Additionally, it may be linear hydrocarbon; the linear hydrocarbon may be pentane, iso-pentane, neo-pentane, hexane, 1-pentene, 1-hexene, or 1-pentyne.

In addition to this, as a candidate of a source gas, a linear alkyne (CnH2(n−1)) including that wherein n=5 such as 1-pentyne (a boiling point of 40.2 C.) as an example in an embodiment can be introduced.

In another embodiment, the liquid monomer is a hydrocarbon-based monomer having no benzene structure, having at least one unsaturated bond in the entire structure, having at least one unsaturated bond in side chains or substituents, or being non-cyclic or cyclic, which monomer is a hydrocarbon-containing liquid monomer (CαHβXγ, wherein α and β are natural numbers of 5 or more; γ is an integer including zero; X is O, N or F) having a boiling point of room temperature or higher (e.g., 20 C.-350 C.). Preferably, the carbon number is 5-10; in an embodiment, the carbon number is 5-7. Additionally, a boiling point is preferably approximately 30 C.-approximately 350 C.; in another embodiment, it is approximately 50 C.-approximately 200 C.

In an embodiment, the hydrocarbon monomer containing at least one unsaturated carbon bond is CnH2(n−m)+2 (n is a natural number of 5 or greater, m is a natural number of 1 or greater but smaller than n). In an embodiment, a liquid material containing the liquid monomer with unsaturated carbon further contains 10 ppm to 1,000 ppm (e.g., 100 ppm to 600 ppm) of an inhibiter consisting of C, H and O such as t-butylcatechol, 2,6-di-tert-butyl-4-methylphenol, and dibutylhydroxytoluene (BHT), in order to inhibit the liquid monomer from being polymerized in a tank and/or pipes upstream of the reaction chamber. In still another embodiment, two or more hydrocarbon monomers containing at least one unsaturated carbon bond, each being expressed as CnH2(n−m)+2 (n is a natural number of 5 or greater, m is a natural number of 1 or greater but smaller than n), can be used in combination. In an embodiment, the liquid monomer can be a mixture of at least one cyclic hydrocarbon-containing compound such as those explained in this disclosure and at least one non-cyclic hydrocarbon-containing compound such as those explained in this disclosure.

In the above, examples include, but are not limited to, isoprene (2-methyl-1,3-butadiene), CH2═C(CH3)CH═CH2 (i.e., C5H8), having a boiling temperature of 35 C., cyclopentene, C5H8, having a boiling temperature of 46 C., and 2,3-dimethyl-1,3-butadiene, CH2═C(CH3)C(CH3)═CH2 (i.e., C6H10), having a boiling temperature of 68 C. Further, any one of organic monomers selected from the group consisting of 3-methyl-1,2-butadiene, 1,4-dimethyl-1,3-butadiene, and 1,2-dimethyl-1,3-butadiene, can be used as a source gas.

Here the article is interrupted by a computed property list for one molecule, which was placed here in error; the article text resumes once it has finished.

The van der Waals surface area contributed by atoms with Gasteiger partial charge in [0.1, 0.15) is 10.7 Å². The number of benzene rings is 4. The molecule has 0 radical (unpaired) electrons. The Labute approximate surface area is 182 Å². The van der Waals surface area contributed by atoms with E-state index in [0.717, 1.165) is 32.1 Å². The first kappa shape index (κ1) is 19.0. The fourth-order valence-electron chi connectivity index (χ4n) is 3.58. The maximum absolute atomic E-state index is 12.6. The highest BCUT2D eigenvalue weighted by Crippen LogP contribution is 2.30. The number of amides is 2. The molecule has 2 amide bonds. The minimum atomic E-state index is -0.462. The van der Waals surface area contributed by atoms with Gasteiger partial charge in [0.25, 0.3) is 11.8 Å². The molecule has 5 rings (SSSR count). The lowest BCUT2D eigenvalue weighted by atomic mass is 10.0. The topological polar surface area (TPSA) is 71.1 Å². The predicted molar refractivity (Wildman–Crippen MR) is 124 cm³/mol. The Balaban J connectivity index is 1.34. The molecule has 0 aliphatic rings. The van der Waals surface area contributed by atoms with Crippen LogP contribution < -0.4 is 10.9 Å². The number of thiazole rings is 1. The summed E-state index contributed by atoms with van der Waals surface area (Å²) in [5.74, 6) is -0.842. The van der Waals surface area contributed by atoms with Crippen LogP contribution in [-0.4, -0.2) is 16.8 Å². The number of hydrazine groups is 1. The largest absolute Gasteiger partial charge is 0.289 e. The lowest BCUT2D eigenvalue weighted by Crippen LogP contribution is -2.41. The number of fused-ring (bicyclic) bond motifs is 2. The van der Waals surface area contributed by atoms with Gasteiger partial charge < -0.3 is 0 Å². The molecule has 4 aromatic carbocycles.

Additionally, in an embodiment, the liquid monomer is hydrocarbon wherein γ is equal to zero. In an embodiment, a reaction gas composed of only the liquid monomer may be used.

In another embodiment, a liquid organic monomer is a hydrocarbon-containing liquid monomer (CαHβXγ, wherein α and β are natural numbers of 5 or more; γ is an integer including zero; X is O, N or F) having a boiling point of room temperature or higher (e.g., approximately 20 C.-approximately 350 C.). Using this monomer, a hard mask is formed. Preferably, the carbon number is 5-30; the carbon number is 5-8 in an embodiment. A boiling point is preferably approximately 30 C. to approximately 350 C.; it is 35 C. to approximately 100 C. in an embodiment. In this case as well, the liquid monomer is an unsaturated hydrocarbon. In an embodiment, the source gas is exclusively the liquid monomer.

Monomer Vaporization

A liquid monomer is a monomer which is liquid at room temperature, and thus needs to be vaporized for film formation processing. Therefore, a means for preventing polymerization of the liquid monomer in a vaporizing step or conditions is required.$

When an organic monomer such as benzene and toluene having a boiling point (under one atmosphere) of 150 C. or lower and high vapor pressure, and not having a reactive group containing an unsaturated bond is used, because a polymerization phenomena and the like inside a vaporizer does not cause a problem, use of a method in which the liquid monomer is stored in a tank in advance, the tank storing the liquid monomer is heated, and gas vaporized by heating the tank is flow-controlled and supplied to a reactor is possible. In this case, there are both cases of introducing and not introducing an inert gas into a vaporizer.